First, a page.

Three essays on the long-term effects of civil conflicts in Cambodia

2017-03-01T00:33:11Z (GMT) by Ouch, Chandarany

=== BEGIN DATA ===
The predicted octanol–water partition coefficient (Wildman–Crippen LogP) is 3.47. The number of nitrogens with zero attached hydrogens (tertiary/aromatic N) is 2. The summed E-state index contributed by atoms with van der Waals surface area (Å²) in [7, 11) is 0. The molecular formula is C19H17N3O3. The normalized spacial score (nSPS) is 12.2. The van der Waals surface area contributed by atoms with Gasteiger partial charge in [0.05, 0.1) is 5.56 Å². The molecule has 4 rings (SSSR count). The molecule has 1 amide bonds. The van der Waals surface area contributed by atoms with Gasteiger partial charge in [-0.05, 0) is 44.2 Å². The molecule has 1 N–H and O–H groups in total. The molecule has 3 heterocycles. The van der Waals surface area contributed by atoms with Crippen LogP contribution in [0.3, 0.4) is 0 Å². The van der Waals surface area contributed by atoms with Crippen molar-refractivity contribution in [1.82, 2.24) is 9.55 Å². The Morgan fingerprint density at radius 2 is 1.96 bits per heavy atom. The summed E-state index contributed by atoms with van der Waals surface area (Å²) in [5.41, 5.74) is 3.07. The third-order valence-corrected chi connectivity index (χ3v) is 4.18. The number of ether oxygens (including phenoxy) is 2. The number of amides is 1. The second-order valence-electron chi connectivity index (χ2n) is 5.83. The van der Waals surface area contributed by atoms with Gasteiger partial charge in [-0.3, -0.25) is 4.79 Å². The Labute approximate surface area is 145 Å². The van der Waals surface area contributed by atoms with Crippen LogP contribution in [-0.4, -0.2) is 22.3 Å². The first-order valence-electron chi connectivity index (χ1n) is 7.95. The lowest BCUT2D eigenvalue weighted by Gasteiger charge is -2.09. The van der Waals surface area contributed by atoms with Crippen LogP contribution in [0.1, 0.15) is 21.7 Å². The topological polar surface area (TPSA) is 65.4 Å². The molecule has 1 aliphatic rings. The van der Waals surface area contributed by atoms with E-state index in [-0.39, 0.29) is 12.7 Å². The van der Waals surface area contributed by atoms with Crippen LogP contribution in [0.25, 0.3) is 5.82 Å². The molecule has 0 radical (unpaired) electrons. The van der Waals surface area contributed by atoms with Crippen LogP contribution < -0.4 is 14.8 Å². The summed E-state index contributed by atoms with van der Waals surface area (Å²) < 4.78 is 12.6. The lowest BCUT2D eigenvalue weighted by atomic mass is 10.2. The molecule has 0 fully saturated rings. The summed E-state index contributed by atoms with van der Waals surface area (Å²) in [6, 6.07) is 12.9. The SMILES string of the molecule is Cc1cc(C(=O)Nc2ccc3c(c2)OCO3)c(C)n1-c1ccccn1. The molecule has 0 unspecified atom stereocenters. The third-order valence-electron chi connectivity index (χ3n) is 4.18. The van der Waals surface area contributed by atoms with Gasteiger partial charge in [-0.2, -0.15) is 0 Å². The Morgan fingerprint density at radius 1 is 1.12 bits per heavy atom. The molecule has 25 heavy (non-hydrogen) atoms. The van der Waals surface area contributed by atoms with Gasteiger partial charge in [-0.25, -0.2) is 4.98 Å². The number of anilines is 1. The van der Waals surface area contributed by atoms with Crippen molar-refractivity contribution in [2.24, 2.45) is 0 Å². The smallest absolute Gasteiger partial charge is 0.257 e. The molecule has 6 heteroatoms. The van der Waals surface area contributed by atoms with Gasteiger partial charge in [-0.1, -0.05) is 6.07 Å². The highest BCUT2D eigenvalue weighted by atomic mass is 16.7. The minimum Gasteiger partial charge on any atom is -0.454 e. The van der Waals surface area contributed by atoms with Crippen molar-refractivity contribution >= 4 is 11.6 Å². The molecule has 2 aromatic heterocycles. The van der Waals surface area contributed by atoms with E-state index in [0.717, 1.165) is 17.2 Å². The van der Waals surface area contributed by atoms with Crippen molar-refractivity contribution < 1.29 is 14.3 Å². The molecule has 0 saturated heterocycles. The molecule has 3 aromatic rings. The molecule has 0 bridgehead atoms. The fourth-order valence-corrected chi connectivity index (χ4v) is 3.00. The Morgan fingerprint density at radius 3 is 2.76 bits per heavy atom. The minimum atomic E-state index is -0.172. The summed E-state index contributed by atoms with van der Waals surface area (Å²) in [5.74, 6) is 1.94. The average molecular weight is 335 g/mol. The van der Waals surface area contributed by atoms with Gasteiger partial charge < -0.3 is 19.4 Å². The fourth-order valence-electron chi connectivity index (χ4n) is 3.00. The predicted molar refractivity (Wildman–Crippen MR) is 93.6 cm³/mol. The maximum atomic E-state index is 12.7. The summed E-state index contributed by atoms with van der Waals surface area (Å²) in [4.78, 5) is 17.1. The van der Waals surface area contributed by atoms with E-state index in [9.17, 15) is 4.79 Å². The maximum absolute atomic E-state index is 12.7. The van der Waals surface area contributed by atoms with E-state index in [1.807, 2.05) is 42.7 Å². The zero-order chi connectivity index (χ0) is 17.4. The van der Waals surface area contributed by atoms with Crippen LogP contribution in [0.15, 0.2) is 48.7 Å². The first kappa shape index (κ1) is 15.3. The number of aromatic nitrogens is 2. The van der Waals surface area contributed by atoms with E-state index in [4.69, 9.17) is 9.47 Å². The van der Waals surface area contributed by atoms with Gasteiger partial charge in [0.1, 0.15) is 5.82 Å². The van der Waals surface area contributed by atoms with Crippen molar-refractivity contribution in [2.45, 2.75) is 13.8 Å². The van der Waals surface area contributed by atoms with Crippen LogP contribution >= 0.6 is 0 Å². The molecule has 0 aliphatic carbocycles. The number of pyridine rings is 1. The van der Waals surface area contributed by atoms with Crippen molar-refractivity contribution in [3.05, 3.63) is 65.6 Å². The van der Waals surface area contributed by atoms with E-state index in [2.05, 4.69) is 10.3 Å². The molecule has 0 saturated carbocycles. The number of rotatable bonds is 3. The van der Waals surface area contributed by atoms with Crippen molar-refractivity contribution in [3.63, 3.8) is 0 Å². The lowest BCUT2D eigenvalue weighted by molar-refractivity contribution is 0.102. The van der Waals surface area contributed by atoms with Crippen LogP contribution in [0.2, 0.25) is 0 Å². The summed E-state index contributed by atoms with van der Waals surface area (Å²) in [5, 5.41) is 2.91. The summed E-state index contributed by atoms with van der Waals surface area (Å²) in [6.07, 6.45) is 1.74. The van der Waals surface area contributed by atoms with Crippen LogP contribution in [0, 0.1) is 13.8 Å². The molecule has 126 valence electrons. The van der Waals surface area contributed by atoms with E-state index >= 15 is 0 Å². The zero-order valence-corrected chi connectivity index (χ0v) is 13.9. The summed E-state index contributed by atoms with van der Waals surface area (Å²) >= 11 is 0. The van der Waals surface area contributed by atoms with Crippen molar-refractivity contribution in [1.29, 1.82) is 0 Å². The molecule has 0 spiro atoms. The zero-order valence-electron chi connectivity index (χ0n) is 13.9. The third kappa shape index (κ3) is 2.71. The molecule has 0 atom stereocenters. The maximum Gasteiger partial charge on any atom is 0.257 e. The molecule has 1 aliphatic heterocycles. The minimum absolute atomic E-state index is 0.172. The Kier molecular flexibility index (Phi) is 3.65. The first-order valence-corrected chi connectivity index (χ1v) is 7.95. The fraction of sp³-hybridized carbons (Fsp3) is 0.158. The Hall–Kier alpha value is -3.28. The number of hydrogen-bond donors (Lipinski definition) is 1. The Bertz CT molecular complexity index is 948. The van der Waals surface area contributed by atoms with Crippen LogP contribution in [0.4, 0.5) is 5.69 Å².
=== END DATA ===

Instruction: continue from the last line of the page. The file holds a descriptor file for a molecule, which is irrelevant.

This dissertation presents three self-contained, but related, essays on the long-term effects of civil conflicts on individuals in Cambodia. The first essay examines the long-term effects of exposure to civil war from 1970 to 1975 and genocide under the Khmer Rouge regime from 1975 to 1979 on the educational attainment and labor productivity of individuals in Cambodia. Given the well-documented causal links between schooling and labor productivity, it is surprising that past studies have shown that civil conflicts generally reduce the educational attainment but not the earnings of individuals. Using variation in the degree of Cambodians’ exposure to civil conflicts during primary school age, we find that disruption to primary education during civil conflicts decreases educational attainment and earnings, increases fertility, and has negligible effects on the health of individuals several decades later. Our findings suggest that the effect of conflict on schooling disruption has adverse consequences on long-term labor productivity and economic development. The second essay uses geographical variation in gender-differentiated mortality during the genocide under the Khmer Rouge regime from 1975 to 1979 to study the effect of violent conflict on the educational and health outcomes of children born years after the conflict ended. We show that the adverse effects of violent conflict are transmitted from one generation to the next through its effect on the sex ratio and marriage outcomes of those who survived the conflict. We find that mortality rates under the Khmer Rouge regime predict a lower likelihood of normal grade progression and lower height-for-age Z-scores for children born to parents who were of prime marriage age (14–29) during the time that the Khmer Rouge was in power. Using mortality rates during the Khmer Rouge regime as an instrumental variable for the sex ratio, we find that the lower sex ratio in the parents’ generation also reduces the likelihood of children exhibiting normal grade progression and decreases the height-for-age Z-scores. The third essay uses an artefactual field experiment to examine the long-term effects of exposure to the Cambodian genocide from 1975 to 1979 on individuals’ pro-social and anti-social behavior and risk preferences. Our results show that individuals who were exposed to the genocide during childhood and early adolescence are less trusting, less altruistic, and more risk averse than those who were not exposed. We find little evidence that exposure to genocide leads to dishonest and vindictive behavior. Our results are corroborated by survey data and questionnaires on personality traits. The findings suggest that direct exposure to genocide during childhood and early adolescence has a lasting impact on social capital and attitude toward risk. It can also make individuals less extraverted and agreeable. The main findings from these three essays suggest that the civil conflicts in Cambodia have had long-lasting impacts on survivors and their children.